© 2024 WFAE

Mailing Address:
WFAE 90.7
P.O. Box 896890
Charlotte, NC 28289-6890
Tax ID: 56-1803808
90.7 Charlotte 93.7 Southern Pines 90.3 Hickory 106.1 Laurinburg
Play Live Radio
Next Up:
0:00 0:00
Available On Air Stations

Lucy Barton returns — and reconnects with an old love — in 'Oh William!'

Random House

Elizabeth Strout's latest, her eighth book, had me at the first line: "I would like to say a few things about my first husband, William." The forthright, plainspoken speaker is Lucy Barton, who we came to love in My Name is Lucy Barton (2016) and Anything is Possible (2017), where we learned how she overcame a traumatic, impoverished childhood in Amgash, Illinois, to become a successful writer living in New York City.

In Oh William! Lucy, now 64, is mourning the death of her beloved second husband, a cellist named David Abramson. She finds some welcome distraction in revisiting her relationship with her first husband, William Gerhardt, the philandering father of her two grown daughters. She'd left William, a parasitologist who has never let the women in his life get too close, after nearly 20 years of marriage. But against all odds they have remained friendly. Seven years her senior, he is also experiencing unhappy changes in his life (which I'll leave for the reader to discover), and calls on Lucy to help navigate them.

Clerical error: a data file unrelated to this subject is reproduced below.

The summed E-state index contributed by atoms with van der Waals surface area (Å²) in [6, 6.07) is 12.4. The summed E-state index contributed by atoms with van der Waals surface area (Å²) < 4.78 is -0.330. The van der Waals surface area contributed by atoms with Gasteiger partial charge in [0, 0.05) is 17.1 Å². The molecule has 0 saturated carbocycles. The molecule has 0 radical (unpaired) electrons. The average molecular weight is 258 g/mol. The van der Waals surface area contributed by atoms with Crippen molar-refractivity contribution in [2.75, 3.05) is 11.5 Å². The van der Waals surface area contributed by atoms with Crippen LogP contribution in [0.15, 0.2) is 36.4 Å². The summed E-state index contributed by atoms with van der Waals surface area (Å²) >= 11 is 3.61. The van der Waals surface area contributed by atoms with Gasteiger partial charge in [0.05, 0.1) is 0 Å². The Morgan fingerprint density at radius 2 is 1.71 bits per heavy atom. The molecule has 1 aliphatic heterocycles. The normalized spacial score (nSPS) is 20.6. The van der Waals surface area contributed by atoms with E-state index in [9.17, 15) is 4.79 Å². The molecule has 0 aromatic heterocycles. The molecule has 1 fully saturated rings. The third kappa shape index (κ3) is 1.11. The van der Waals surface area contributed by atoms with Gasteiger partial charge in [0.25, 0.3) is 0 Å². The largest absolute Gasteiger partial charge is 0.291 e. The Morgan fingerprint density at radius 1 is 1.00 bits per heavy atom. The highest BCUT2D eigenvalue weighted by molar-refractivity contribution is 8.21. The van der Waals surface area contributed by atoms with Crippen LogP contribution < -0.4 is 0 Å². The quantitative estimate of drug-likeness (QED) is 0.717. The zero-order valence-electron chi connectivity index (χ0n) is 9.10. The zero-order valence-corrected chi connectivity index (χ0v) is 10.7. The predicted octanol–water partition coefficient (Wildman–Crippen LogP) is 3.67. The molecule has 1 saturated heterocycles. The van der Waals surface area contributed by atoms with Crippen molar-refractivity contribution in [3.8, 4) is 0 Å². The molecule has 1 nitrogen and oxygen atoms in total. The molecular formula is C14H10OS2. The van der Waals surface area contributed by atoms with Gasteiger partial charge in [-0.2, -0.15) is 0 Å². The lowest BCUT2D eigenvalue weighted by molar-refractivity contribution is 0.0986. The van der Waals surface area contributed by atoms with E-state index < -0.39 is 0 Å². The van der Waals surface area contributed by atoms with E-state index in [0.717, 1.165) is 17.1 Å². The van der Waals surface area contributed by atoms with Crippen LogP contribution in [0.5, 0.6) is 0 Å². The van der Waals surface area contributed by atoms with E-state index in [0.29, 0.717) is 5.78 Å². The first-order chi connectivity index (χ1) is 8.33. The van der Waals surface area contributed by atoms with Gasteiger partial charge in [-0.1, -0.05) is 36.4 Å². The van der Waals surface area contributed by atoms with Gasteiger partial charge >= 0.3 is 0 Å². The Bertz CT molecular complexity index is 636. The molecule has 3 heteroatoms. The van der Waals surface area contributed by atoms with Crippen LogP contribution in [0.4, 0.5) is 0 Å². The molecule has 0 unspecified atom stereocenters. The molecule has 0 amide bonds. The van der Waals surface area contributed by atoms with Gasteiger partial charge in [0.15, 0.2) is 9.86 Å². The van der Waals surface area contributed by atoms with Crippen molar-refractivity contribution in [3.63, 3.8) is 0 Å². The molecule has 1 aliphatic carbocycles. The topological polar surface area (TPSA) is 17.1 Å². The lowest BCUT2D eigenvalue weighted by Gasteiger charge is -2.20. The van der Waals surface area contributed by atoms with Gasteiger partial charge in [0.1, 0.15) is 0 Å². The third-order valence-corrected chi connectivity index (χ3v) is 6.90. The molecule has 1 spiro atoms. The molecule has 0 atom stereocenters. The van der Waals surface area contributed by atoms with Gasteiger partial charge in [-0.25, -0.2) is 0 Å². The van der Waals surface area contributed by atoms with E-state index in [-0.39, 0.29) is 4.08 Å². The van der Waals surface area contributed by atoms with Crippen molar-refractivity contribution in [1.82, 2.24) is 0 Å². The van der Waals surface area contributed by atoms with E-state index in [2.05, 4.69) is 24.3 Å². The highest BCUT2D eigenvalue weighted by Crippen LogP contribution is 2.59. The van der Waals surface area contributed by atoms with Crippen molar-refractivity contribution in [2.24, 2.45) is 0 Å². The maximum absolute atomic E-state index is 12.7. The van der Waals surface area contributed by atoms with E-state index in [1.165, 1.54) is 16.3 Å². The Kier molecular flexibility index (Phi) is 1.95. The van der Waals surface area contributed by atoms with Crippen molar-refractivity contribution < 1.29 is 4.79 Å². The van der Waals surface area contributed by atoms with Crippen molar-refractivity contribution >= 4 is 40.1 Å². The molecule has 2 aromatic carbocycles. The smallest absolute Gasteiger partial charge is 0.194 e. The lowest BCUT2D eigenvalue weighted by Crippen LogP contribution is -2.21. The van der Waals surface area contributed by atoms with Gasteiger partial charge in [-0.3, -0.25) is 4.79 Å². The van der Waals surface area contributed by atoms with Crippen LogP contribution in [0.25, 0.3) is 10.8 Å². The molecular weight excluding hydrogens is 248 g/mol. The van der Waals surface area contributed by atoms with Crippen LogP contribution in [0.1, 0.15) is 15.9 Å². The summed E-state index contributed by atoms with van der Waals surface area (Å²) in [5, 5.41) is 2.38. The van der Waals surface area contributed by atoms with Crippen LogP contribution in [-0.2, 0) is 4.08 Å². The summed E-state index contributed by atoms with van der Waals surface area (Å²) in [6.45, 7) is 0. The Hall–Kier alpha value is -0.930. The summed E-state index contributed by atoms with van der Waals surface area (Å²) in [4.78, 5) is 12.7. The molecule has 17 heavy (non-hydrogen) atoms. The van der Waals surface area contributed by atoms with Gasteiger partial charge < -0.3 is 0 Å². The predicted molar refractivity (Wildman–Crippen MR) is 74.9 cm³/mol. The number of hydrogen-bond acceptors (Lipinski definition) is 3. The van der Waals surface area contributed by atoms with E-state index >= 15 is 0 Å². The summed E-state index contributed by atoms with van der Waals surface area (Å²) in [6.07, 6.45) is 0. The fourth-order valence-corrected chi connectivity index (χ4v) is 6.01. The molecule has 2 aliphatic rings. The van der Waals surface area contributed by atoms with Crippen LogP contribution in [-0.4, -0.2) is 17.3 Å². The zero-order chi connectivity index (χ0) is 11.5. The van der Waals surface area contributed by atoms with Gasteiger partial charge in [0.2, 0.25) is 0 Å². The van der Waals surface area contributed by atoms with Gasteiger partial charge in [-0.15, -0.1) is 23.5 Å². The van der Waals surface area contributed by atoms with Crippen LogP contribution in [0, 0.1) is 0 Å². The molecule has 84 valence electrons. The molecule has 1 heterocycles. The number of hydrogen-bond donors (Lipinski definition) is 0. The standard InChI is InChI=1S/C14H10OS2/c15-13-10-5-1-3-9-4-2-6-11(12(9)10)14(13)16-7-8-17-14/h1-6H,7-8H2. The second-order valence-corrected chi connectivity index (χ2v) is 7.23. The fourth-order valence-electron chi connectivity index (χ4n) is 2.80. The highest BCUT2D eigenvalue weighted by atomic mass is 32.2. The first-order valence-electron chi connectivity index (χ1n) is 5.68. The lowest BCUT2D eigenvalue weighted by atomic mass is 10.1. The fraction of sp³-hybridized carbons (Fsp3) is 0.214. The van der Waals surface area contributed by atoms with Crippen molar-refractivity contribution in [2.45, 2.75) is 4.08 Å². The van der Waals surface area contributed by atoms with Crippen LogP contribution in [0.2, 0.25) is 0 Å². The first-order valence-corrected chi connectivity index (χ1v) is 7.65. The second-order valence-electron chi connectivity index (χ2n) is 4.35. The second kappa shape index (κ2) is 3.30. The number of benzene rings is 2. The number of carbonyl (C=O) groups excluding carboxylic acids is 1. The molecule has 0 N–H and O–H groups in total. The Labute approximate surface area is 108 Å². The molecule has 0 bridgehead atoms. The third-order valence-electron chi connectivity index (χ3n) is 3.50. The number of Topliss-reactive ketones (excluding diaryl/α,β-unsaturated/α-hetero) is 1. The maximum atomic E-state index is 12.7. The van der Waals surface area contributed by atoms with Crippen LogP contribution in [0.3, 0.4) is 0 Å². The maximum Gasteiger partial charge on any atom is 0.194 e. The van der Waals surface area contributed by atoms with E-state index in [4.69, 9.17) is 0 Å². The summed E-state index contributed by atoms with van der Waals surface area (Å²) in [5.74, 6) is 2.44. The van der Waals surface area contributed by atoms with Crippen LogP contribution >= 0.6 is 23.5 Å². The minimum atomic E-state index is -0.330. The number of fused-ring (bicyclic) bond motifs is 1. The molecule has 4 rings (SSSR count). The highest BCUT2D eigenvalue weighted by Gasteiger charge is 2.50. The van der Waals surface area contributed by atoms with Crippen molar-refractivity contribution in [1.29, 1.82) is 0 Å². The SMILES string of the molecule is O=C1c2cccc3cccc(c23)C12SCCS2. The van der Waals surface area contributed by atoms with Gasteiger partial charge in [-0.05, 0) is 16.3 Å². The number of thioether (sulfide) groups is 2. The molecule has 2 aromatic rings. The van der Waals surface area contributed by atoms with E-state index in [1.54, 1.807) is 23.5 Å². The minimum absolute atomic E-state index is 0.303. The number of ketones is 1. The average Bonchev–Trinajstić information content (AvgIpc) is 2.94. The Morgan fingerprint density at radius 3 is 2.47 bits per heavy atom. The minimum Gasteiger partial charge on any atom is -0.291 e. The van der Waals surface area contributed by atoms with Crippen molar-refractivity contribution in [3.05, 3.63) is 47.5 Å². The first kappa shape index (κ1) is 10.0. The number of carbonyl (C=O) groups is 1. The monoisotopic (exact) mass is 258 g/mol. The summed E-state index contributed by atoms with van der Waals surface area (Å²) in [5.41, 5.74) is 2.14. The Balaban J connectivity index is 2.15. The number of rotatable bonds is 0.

She tells us that in her grief for David "I have felt grief for William as well. Grief is such a — oh, such a solitary thing; this is the terror of it, I think. It is like sliding down the outside of a really long glass building while nobody sees you."

In this period when their loneliness and vulnerabilities coincide, Lucy agrees to accompany William on a trip to Maine. His mother, Catherine Cole, was born there — though she never returned after leaving her first husband. (She met her second husband, William's father, one of hundreds of German POWs from Hitler's army sent to do farmwork in Maine after the war, when he was working on her first husband's potato farm.) Lucy says she loved her late mother-in-law, who recognized the limitations of her upbringing and took her under her wing — even though Catherine told friends, "This is Lucy, Lucy comes from nothing." It's one of many memories that takes on a new cast in light of what William and Lucy learn about Catherine on their road trip.

Like My Name is Lucy Barton, Oh William! is a novel-cum-fictional memoir, a form that beautifully showcases this character's tremendous heart and limpid voice. "Because I am a novelist," Lucy explains in Oh William!, "I have to write this almost like a novel, but it is true — as true as I can make it." Lucy's determination to tell her personal story honestly and without embellishment evokes Hemingway, but also highlights fiction's special access to emotional truths.